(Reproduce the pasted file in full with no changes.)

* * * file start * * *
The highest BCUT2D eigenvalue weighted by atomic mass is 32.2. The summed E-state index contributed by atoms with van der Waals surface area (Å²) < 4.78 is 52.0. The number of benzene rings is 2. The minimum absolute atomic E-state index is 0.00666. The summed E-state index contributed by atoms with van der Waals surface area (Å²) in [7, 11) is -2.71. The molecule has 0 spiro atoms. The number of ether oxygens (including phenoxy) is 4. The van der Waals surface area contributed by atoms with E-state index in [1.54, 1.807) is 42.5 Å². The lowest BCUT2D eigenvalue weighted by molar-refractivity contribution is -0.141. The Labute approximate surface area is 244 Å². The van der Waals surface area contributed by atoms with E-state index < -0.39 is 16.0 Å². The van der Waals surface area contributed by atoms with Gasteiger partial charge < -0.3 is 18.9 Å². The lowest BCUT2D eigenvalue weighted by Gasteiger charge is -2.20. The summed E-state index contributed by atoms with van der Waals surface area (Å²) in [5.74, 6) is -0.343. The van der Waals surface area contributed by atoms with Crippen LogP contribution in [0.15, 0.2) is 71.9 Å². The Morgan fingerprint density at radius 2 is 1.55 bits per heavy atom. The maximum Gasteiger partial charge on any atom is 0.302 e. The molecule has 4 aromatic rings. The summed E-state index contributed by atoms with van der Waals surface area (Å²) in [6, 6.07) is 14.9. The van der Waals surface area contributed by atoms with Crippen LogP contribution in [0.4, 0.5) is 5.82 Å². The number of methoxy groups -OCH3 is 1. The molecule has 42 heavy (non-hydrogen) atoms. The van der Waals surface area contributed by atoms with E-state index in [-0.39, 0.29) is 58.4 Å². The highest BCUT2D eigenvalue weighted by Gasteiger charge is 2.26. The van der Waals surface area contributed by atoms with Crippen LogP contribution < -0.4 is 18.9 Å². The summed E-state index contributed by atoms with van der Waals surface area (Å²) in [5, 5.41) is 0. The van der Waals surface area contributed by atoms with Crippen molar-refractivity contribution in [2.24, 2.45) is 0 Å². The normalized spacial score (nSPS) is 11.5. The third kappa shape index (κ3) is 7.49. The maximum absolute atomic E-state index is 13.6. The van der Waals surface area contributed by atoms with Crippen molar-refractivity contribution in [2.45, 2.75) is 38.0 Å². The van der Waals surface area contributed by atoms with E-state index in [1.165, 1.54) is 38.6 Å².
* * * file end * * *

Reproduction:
The highest BCUT2D eigenvalue weighted by atomic mass is 32.2. The summed E-state index contributed by atoms with van der Waals surface area (Å²) < 4.78 is 52.0. The number of benzene rings is 2. The minimum absolute atomic E-state index is 0.00666. The summed E-state index contributed by atoms with van der Waals surface area (Å²) in [7, 11) is -2.71. The molecule has 0 spiro atoms. The number of ether oxygens (including phenoxy) is 4. The van der Waals surface area contributed by atoms with E-state index in [1.54, 1.807) is 42.5 Å². The lowest BCUT2D eigenvalue weighted by molar-refractivity contribution is -0.141. The Labute approximate surface area is 244 Å². The van der Waals surface area contributed by atoms with E-state index < -0.39 is 16.0 Å². The van der Waals surface area contributed by atoms with Gasteiger partial charge < -0.3 is 18.9 Å². The lowest BCUT2D eigenvalue weighted by Gasteiger charge is -2.20. The summed E-state index contributed by atoms with van der Waals surface area (Å²) in [5.74, 6) is -0.343. The van der Waals surface area contributed by atoms with Crippen LogP contribution in [0.15, 0.2) is 71.9 Å². The Morgan fingerprint density at radius 2 is 1.55 bits per heavy atom. The maximum Gasteiger partial charge on any atom is 0.302 e. The molecule has 4 aromatic rings. The summed E-state index contributed by atoms with van der Waals surface area (Å²) in [6, 6.07) is 14.9. The van der Waals surface area contributed by atoms with Crippen LogP contribution in [0.4, 0.5) is 5.82 Å². The number of methoxy groups -OCH3 is 1. The molecule has 42 heavy (non-hydrogen) atoms. The van der Waals surface area contributed by atoms with E-state index in [-0.39, 0.29) is 58.4 Å². The highest BCUT2D eigenvalue weighted by Gasteiger charge is 2.26. The van der Waals surface area contributed by atoms with Crippen LogP contribution < -0.4 is 18.9 Å². The summed E-state index contributed by atoms with van der Waals surface area (Å²) in [5, 5.41) is 0. The van der Waals surface area contributed by atoms with Crippen molar-refractivity contribution in [2.24, 2.45) is 0 Å². The normalized spacial score (nSPS) is 11.5. The third kappa shape index (κ3) is 7.49. The maximum absolute atomic E-state index is 13.6. The van der Waals surface area contributed by atoms with Crippen molar-refractivity contribution in [2.45, 2.75) is 38.0 Å². The van der Waals surface area contributed by atoms with E-state index in [1.165, 1.54) is 38.6 Å².